Choosing the lighting

Lighting also has a big part to play in the look and feel of your place pictures. Direct sun side-lighting falling across your scene can pick out specific landmarks and contrast them against dark backgrounds or shaded backgrounds. This can be a good technique to use to direct the attention of your audience to a specific part of the scene. Softer lighting can create a flattening, downbeat effect, reflecting the gray of the lighting. Overcast conditions do have the advantage of ensuring that details are recorded in the lightest (well lit) and darkest areas (shadows) of the scene.

Figure 18.4 The texture of hieroglyphs brought out by afternoon sunlight streaming across the surface of the column.

Whenever possible, think out the sun's position moving from east to west throughout the day and its relation to the subject or scene you are photographing. If the sun is in the wrong position it may be necessary to come back at a time when its direction will best suit the subject matter (see Figure 18.3). The same applies to choosing a day when weather conditions give direct sunlight or soft diffused light. Harsh, glancing light is essential to show the surface texture of objects such as bricks, cobble streets or surface decoration (see Figure 18.4). On the other hand, the pattern of varied chimney-pot designs photographed across the roofs of local houses would be over-complicated by their shadows if recorded in harsh light (see Figure 18.5). Overcast conditions here, together with choice of viewpoint, help to keep the picture on one flat plane. The result is a sense of the eccentric or surreal.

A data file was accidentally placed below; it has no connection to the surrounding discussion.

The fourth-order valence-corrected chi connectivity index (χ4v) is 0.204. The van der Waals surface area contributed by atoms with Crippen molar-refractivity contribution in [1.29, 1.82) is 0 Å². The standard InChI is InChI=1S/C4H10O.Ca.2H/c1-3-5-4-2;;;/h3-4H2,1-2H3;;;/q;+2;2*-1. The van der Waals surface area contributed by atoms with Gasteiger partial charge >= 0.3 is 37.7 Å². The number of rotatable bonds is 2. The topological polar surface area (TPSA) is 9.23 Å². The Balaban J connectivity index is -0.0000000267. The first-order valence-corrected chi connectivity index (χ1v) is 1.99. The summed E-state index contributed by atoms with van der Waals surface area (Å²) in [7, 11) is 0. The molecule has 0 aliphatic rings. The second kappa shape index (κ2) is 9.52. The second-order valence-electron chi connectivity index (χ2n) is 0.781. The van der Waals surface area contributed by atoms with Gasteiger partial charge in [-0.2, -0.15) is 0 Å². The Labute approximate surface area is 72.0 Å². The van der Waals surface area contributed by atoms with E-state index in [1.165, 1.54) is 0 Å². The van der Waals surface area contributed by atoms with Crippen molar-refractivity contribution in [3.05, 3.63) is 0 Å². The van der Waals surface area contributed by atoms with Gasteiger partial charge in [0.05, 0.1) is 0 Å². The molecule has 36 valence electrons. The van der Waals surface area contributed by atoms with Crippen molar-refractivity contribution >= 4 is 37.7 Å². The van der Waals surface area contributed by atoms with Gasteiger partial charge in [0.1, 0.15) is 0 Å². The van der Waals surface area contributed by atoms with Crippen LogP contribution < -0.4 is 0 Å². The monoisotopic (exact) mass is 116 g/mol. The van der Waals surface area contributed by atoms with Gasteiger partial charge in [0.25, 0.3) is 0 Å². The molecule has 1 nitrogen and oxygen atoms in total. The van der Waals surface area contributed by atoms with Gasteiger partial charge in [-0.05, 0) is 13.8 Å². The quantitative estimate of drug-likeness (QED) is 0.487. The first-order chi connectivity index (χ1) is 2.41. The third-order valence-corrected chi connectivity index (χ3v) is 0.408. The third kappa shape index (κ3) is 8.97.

Remember that the best times for interesting, fast-changing lighting effects are either in the early morning or late afternoon. But be prepared to work quickly when sun-cast shadows are an important feature - they change position minute by minute (or may disappear altogether) while you are adjusting the camera. Again, don't overlook the transformation of building exteriors at dusk, when internal lighting brightens the windows but you can still separate building shapes from the sky.

You can often sum up a whole city or village by just showing part of one building. Look for images that suggest the atmosphere and culture of the environment. But try to avoid hackneyed shots; instead, try suggesting the famous or well-recognized landmarks through a reflection or shadow. Signs and logos can form titles. Or you may want to bring together a 'collection' of shots of selected details such as mail-boxes, house names or interesting doors and windows. All these 'sketches' of what strikes you as special and most characteristic about a place will build up a highly personalized set of photographs. Leave the general views of famous sites to the excellent work of professionals shooting under optimum conditions - on sale at tourist centers.

Figure 18.5 Edinburgh chimney-pots, simplified by flat lighting and perspective.
0 0

Post a comment